Developed countries export all their excess food to the "developing" countries... diabetics might have problems but the people starving wouldn't be the ones proximate to the food.

anthropocene

  • ASIF Lurker
  • Posts: 78
    • View Profile
  • Liked: 6
  • Likes Given: 0
Re: Studies and Numbers on Population Decline Linked to Temperature Rise
« Reply #15 on: August 19, 2018, 10:22:46 PM »
But don't say the population predictions and RCPs are useless. At the moment they're the best there is and many decisions and plans will be being made based on them. 


They ARE useless and the fact that decisions and plans will be made using them is precisely why we are supremely screwed. You just admitted in your post that the climate is screwed yet you still give credence to notions that the UN projections have some value EVEN THOUGH THEY IGNORE CLIMATE CHANGE IMPACTS.

A gross mis-representation of what I said: UN population estimates we were talking about were to 2050. The statement about climate was about later this century. If you believe that climate will have an impact on population by 2050 then to get a measure of how much that may be you need to know the baseline of estimated population without climate impacts. QED: UN population estimates are not useless.   Mis-representation of what other people say, constantly raising new extreme statements before the old extreme statements can be discussed in any detail and no data or scientific evidence to back up statements made. I'll let everybody else draw their own conclusions.

anthropocene

  • ASIF Lurker
  • Posts: 78
    • View Profile
  • Liked: 6
  • Likes Given: 0
Re: Studies and Numbers on Population Decline Linked to Temperature Rise
« Reply #16 on: August 19, 2018, 10:43:44 PM »
...
2) Are there reasonable risks that feedbacks may kick in and send global temperature higher (and have maybe more severe regional impacts)? Yes
3) When will they happen? Almost 0% chance in the next 15 years, steadily increasing after that.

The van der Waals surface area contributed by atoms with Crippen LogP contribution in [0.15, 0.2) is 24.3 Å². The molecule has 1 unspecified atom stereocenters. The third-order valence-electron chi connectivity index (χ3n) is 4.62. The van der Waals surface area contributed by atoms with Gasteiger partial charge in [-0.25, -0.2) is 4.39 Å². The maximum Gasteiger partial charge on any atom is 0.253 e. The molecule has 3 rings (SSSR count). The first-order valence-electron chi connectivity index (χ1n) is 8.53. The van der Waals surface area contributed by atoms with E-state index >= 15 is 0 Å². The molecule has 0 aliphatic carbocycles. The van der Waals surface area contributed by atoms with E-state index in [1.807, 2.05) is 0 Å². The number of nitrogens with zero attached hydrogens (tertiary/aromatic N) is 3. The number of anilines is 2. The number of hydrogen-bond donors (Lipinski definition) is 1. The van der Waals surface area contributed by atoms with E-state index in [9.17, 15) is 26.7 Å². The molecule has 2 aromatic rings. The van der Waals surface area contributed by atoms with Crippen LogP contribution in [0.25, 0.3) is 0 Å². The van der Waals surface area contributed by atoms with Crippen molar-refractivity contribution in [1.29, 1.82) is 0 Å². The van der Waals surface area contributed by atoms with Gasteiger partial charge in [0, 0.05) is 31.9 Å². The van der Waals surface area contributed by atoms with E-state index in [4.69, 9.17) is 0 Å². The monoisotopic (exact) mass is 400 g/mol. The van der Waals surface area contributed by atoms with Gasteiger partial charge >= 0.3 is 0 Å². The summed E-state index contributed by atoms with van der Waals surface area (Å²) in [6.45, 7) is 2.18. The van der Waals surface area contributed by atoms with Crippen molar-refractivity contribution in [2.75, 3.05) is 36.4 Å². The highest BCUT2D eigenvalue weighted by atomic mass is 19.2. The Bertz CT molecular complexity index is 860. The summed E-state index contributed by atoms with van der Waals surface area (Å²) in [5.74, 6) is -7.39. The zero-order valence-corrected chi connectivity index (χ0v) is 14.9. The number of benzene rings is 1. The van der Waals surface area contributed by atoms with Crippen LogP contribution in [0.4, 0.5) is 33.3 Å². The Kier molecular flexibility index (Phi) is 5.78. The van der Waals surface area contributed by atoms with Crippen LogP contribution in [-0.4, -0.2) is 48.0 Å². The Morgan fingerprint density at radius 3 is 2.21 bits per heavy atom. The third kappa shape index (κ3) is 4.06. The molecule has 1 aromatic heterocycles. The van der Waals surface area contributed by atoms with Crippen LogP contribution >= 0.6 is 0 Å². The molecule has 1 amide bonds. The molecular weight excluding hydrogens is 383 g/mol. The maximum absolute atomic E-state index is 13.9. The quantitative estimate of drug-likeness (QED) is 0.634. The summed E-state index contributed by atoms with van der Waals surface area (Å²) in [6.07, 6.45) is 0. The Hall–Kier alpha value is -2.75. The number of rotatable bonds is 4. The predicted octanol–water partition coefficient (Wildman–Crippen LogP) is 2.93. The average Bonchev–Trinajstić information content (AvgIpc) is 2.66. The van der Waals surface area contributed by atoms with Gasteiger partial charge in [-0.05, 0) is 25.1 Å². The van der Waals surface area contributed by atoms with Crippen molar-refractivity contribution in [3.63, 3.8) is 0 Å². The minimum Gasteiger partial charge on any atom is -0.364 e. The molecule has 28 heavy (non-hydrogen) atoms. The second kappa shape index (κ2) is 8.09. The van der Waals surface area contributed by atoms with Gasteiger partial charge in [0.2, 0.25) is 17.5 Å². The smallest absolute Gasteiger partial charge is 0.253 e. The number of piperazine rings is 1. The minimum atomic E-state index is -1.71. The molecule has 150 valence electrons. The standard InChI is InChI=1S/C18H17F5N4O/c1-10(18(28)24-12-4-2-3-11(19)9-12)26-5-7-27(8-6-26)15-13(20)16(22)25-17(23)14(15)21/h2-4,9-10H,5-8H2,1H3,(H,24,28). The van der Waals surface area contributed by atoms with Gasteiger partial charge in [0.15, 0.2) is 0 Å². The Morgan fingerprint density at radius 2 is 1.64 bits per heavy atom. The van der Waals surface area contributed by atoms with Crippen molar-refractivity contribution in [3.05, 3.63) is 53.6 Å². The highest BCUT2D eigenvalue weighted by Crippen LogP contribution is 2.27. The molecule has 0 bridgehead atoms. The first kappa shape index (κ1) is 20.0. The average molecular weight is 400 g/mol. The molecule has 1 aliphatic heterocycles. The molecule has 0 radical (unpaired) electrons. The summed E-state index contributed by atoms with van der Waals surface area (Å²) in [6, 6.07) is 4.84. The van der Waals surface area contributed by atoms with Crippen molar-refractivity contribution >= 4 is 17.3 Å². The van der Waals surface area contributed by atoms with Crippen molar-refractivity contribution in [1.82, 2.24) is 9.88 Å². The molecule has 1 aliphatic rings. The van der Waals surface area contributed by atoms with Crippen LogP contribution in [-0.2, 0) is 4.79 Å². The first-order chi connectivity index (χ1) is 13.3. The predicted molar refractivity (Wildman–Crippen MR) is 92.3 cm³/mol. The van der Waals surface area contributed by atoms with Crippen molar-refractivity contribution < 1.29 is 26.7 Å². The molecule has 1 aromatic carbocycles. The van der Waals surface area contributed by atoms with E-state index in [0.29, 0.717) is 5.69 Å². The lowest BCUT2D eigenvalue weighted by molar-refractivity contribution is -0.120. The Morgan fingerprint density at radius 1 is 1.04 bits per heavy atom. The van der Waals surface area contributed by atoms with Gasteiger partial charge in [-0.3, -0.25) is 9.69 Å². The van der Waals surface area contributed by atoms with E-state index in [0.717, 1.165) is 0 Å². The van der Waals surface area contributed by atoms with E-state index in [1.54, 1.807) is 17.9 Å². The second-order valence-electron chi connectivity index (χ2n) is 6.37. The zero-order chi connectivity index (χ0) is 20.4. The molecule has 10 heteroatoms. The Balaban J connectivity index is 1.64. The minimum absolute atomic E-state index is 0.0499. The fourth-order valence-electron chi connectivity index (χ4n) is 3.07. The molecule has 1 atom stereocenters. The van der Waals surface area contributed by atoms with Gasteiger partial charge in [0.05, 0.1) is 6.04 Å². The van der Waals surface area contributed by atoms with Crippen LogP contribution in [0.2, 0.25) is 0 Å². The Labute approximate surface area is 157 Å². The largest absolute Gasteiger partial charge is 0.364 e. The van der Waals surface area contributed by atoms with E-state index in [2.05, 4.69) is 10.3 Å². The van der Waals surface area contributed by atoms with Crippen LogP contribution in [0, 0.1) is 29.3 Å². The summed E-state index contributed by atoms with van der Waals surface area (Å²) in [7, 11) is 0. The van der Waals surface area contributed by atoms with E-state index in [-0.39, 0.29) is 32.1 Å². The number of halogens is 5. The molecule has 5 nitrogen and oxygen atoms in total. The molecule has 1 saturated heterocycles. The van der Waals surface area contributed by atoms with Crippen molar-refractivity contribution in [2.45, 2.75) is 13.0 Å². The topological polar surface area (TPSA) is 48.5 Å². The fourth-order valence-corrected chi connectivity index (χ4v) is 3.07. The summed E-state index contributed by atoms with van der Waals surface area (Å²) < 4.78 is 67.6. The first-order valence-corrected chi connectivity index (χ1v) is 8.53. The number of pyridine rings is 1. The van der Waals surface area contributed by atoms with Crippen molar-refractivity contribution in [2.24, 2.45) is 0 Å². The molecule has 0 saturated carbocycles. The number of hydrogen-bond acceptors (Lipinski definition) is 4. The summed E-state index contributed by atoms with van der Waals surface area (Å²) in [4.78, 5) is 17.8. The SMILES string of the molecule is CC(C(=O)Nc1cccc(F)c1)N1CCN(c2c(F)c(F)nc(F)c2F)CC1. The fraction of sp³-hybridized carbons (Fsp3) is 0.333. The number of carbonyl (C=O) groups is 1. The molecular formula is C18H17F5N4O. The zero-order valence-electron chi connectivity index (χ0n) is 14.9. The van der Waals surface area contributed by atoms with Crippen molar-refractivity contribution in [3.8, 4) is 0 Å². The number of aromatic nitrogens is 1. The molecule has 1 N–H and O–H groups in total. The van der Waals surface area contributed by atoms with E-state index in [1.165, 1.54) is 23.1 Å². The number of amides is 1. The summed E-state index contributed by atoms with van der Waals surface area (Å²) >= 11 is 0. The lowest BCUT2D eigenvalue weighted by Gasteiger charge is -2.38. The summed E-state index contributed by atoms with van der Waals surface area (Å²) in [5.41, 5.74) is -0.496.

...

Anything to point to for this prediction (more than hand waving ;P)


Must admit I was mainly thinking of AMOC when I wrote that but it most probably holds for all potential positive feedbacks. For the list of potential feedbacks may as well use this list:
https://www.skepticalscience.com/humans-pushing-earth-closer-to-climate-cliff.html

   Main thinking is:

1) In order to increase so quickly to have significant impact in 15 years or less the feedback will require a fast positive feedback on itself.
2) At global temperatures at or just below current temperature fast positive feedbacks are unlikely to exist because if they did then Holocene temperature wouldn't have been as stable a temperature range as it seems to have been.

(Push beyond 1.5degC above pre-industrial (2035 and later) and the above argument starts to fail).

As far as I am aware the only feedbacks out of the 15 which could have a quick acting feedback on themselves AND can possibly change in the next 15 years are:
a) Arctic sea ice
b) Thermohaline circulation reduction
c) Permafrost (Methane release)


a) could be damped by negative feedbacks kicking in (Cloudier summer weather, cold fresh water lens and ice which needs to melt is at higher latitude)
b) Not aware of a mechanism to positively feedback on itself
c) Seems most likely candidate - but there are some good arguments why permafrost will not go in the next couple of decades; See David Archer's arguments e.g https://www.washingtonpost.com/news/energy-environment/wp/2015/03/02/why-you-shouldnt-freak-out-about-those-mysterious-siberian-craters/?noredirect=on&utm_term=.83af48faa127

For AMOC in particular, we still don't have enough data to really know what the trend is, even what is driving the changes and what impacts those changes will have. See for example:
https://agupubs.onlinelibrary.wiley.com/doi/full/10.1002/2017GL076350

It's not clear why the step-wise decrease in 2008 happened, if it'll happen again, how frequently and what size of decrease. With current data, making predictions of AMOC collapse in next 10 to 15 years are pure guess work (and partly most probably wishful thinking).